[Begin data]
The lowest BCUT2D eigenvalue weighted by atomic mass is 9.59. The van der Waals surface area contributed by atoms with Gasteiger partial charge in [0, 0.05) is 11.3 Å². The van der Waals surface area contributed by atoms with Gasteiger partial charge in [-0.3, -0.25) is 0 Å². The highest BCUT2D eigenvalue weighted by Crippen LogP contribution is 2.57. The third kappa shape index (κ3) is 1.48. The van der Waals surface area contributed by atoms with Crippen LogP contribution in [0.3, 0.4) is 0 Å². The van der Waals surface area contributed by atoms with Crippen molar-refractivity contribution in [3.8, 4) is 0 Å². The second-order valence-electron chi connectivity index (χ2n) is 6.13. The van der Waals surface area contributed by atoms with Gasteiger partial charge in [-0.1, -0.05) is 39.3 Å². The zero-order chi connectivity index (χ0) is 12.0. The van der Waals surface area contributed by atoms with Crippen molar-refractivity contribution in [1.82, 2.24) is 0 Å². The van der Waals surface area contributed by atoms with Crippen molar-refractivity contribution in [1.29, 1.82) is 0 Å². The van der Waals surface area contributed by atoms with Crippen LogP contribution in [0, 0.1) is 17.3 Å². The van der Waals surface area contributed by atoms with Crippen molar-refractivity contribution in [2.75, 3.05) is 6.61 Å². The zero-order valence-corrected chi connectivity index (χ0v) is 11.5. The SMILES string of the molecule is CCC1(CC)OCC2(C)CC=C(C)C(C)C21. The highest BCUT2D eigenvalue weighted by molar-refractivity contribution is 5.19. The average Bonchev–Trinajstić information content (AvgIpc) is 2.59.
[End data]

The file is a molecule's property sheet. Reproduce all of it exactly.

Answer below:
The lowest BCUT2D eigenvalue weighted by atomic mass is 9.59. The van der Waals surface area contributed by atoms with Gasteiger partial charge in [0, 0.05) is 11.3 Å². The van der Waals surface area contributed by atoms with Gasteiger partial charge in [-0.3, -0.25) is 0 Å². The highest BCUT2D eigenvalue weighted by Crippen LogP contribution is 2.57. The third kappa shape index (κ3) is 1.48. The van der Waals surface area contributed by atoms with Crippen LogP contribution in [0.3, 0.4) is 0 Å². The van der Waals surface area contributed by atoms with Crippen molar-refractivity contribution in [3.8, 4) is 0 Å². The second-order valence-electron chi connectivity index (χ2n) is 6.13. The van der Waals surface area contributed by atoms with Gasteiger partial charge in [-0.1, -0.05) is 39.3 Å². The zero-order chi connectivity index (χ0) is 12.0. The van der Waals surface area contributed by atoms with Crippen molar-refractivity contribution in [1.82, 2.24) is 0 Å². The van der Waals surface area contributed by atoms with Crippen molar-refractivity contribution in [1.29, 1.82) is 0 Å². The van der Waals surface area contributed by atoms with Crippen LogP contribution in [0, 0.1) is 17.3 Å². The van der Waals surface area contributed by atoms with Crippen molar-refractivity contribution in [2.75, 3.05) is 6.61 Å². The zero-order valence-corrected chi connectivity index (χ0v) is 11.5. The SMILES string of the molecule is CCC1(CC)OCC2(C)CC=C(C)C(C)C21. The highest BCUT2D eigenvalue weighted by molar-refractivity contribution is 5.19. The average Bonchev–Trinajstić information content (AvgIpc) is 2.59.